At our 4am census this morning, we saw 20 adults and 18 children with cholera – a constant level for the past 4 days. As I walked though the hospital between the adult cholera section to the childrens cholera section, both of which are isolated from the regular hospital, it was immediately apparent that there has been no change in the demand for clinical services at HAS.
The pediatrics ward had 63 patients, including 10 in the neonatal special care unit, and the medical and surgical ward had 31 patients. There were 38 patients in the Evaluation, Diagnostic and Stabilization unit, which is designed for about 20 patients, so the hallways were crowded with litters and cots as patients were stabilized pending the morning rounds and scheduling for lab tests and X-rays. This total of 132 inpatients does not include the several women who were in the high-risk pregnancy unit.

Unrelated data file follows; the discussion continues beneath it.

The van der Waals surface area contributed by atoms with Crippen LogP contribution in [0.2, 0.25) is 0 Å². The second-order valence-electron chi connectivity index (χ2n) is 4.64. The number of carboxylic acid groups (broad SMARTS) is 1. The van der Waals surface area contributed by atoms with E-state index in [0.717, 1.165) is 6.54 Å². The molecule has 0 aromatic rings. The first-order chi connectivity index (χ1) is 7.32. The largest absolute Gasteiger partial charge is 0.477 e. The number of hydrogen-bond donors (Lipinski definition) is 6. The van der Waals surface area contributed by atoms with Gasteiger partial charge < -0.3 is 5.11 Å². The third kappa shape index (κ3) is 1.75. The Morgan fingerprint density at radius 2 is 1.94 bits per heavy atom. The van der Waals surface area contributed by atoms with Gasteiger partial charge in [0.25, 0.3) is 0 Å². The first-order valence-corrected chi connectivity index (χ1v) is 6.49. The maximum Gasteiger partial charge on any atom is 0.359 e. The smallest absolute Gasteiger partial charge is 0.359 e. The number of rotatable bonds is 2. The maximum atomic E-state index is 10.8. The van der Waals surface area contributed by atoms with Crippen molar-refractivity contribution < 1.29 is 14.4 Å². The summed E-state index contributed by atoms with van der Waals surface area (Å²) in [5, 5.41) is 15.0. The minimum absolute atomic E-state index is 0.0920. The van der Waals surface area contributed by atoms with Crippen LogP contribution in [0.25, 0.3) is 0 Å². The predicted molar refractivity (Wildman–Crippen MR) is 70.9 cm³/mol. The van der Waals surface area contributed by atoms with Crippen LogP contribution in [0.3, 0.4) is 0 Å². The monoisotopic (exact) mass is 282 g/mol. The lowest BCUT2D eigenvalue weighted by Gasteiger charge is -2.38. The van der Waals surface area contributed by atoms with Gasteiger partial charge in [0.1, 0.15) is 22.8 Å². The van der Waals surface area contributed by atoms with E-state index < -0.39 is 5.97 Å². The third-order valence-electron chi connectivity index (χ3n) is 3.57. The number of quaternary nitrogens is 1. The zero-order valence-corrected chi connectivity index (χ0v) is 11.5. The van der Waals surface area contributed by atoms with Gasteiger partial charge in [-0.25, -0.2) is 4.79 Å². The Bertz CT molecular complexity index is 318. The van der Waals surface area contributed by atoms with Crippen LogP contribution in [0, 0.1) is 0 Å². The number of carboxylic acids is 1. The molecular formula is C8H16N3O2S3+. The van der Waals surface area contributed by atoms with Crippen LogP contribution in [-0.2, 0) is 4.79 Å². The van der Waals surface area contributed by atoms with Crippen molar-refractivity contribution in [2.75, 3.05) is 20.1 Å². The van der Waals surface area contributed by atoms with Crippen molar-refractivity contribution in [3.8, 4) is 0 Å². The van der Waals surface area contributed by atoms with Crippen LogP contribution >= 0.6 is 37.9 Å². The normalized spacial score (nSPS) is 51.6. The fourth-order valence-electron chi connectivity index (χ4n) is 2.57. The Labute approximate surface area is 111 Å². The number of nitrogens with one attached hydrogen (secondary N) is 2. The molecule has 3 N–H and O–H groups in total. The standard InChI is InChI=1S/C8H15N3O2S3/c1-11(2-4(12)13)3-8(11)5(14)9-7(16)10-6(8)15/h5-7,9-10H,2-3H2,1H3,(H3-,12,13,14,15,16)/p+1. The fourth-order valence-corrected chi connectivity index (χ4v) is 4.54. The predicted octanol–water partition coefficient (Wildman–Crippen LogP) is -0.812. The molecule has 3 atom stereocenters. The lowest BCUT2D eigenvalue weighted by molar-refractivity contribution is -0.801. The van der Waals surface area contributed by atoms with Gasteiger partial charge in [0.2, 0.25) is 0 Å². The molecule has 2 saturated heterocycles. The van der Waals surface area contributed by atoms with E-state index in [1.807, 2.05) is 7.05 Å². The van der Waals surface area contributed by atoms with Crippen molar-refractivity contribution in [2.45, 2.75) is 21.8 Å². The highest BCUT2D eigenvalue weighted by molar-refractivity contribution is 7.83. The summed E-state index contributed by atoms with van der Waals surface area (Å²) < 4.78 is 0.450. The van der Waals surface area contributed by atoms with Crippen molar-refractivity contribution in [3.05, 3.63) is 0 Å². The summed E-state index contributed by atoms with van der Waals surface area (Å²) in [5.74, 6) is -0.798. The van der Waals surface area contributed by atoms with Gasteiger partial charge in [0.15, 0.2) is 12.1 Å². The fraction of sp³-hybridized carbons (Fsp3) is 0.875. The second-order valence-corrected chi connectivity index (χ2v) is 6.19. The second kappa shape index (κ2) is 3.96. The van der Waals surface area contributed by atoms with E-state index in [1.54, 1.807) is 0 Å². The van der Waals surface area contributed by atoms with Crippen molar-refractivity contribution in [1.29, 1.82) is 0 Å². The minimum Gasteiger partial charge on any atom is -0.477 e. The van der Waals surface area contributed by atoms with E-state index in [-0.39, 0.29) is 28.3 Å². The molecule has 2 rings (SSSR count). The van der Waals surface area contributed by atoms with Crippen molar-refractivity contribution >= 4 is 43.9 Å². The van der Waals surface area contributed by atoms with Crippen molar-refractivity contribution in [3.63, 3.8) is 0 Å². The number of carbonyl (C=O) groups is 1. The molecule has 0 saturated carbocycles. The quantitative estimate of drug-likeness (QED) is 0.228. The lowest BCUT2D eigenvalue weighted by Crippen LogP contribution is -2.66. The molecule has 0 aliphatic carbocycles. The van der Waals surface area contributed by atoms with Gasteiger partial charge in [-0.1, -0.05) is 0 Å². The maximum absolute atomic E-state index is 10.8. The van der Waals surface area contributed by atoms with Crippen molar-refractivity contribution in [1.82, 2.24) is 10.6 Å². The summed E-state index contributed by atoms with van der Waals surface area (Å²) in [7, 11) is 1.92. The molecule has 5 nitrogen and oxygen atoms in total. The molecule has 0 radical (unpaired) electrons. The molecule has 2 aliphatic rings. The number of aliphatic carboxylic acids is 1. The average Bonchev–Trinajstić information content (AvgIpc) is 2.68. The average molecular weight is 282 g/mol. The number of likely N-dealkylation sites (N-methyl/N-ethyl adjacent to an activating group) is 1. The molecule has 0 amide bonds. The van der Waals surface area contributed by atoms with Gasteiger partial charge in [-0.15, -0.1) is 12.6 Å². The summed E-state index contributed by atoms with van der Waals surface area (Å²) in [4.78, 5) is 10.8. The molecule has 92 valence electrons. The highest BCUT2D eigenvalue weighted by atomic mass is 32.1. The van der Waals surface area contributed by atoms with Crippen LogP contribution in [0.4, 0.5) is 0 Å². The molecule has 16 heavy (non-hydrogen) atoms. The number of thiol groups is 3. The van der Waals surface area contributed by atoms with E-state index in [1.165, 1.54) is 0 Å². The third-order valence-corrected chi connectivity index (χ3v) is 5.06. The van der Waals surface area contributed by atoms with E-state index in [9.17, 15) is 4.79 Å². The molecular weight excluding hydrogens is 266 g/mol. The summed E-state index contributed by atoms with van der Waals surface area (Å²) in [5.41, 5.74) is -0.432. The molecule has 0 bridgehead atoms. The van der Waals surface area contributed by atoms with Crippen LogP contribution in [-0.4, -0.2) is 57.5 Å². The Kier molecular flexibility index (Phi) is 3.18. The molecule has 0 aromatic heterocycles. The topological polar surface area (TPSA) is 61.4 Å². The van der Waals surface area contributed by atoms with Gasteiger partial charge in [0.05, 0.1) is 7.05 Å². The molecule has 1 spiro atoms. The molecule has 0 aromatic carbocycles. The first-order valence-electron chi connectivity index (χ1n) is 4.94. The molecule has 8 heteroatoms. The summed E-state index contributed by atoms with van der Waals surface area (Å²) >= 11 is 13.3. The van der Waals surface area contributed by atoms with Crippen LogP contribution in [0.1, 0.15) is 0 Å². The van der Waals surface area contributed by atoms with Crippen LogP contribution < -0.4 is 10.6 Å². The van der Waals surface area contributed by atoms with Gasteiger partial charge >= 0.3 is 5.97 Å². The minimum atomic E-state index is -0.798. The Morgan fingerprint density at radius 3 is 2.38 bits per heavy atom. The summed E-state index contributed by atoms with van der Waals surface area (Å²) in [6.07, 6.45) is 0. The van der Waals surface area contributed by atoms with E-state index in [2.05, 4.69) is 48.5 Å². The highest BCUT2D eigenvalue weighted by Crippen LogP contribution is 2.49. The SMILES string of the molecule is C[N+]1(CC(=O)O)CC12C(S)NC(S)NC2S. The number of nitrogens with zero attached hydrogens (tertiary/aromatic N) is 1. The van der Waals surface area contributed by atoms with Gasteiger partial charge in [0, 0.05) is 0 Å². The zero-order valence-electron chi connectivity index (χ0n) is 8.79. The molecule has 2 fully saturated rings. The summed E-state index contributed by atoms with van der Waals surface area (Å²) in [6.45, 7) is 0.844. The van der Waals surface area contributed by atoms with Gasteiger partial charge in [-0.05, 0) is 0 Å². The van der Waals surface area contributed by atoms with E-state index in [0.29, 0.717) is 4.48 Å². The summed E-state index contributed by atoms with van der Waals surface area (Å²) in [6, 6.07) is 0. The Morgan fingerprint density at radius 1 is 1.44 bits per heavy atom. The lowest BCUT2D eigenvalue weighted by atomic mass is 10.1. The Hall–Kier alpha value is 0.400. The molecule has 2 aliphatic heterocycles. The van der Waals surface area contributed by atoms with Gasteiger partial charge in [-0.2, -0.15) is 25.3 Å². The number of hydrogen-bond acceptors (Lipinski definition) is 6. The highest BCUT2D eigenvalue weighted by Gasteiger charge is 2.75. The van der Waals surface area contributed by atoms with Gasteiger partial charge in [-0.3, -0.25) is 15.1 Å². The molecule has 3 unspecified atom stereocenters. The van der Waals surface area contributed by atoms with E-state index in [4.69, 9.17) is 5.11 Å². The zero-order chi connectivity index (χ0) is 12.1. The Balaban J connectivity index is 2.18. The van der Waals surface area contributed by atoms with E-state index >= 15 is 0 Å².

By mid-morning, referred patients and others with return appointments were filling the benches under the large mapou tree, waiting for the ambulatory clinics for medicine, surgery and pediatrics to open in the large donated tent.
While every disease outbreak or epidemic is unique, there appears to be strong indications that cholera will be found in Haiti for years to come, and that in the near future, we may continue to see new cases of the disease at HAS. However, the level of the future demand is unknown. At this time, and for the near term, we will have to plan on managing an institution with a total inpatient load of about 170, of which almost 40 will require special care as cholera patients.